The nitrating house was a chemically dangerous place, so it had thick metal and concrete shield for every station right next to an emergency shower.
2016. A section of the third floor that has changed a lot over the years. Compare to 2006 shot.
It was obvious which parts of the hospital were the newest, by their relative utter self destruction. It’s comforting to the Cubical Dwellers, I think, to know that as soon as the power and plumbing are disconnected that all hell will break loose and dismantle their suspended ceilings, drywall boxes and fluorescent suns in no time at all.
The Blacksmith Shop (right) was connected to the Bunk House (left) via this narrow walkway. This is likely due to the fire risk in each building. The left building had a cooking stove and furnace for heat and the right building had a small industrial furnace to repair mining equipment. A little walkway would mean that a fire on one side would be easier to fight from the other.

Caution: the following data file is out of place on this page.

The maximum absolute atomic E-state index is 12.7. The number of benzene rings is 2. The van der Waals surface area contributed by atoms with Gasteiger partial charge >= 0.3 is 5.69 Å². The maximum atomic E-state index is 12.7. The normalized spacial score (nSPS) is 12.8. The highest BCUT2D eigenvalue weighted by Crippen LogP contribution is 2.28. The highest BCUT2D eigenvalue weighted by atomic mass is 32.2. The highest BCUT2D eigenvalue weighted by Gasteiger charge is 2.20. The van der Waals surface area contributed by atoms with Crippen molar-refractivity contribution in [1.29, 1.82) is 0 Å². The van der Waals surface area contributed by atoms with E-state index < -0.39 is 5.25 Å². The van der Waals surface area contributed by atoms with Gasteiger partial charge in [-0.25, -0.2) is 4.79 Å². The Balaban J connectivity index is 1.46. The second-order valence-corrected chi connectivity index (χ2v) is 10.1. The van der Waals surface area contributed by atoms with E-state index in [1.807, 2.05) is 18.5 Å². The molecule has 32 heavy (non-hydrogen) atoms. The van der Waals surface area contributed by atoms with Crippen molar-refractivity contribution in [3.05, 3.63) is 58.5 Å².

This is a 1956 furnace. It was used to forge wheels, casings, and parts for the axel shop.
The control room was used through the mid-1990s as the plant was used to stabilize the power grid.
The water tower no doubt made good scrap after it hit the ground.
A stencil instructs the first and third shifts to ask security for access. Security was out during all my visits, except one mishap where a strung-out local chased me with a truck. Having spent a decade exploring the U.P., I was not caught off guard.
Stained windows and sheet metal catch the sunset from across the Ohio River.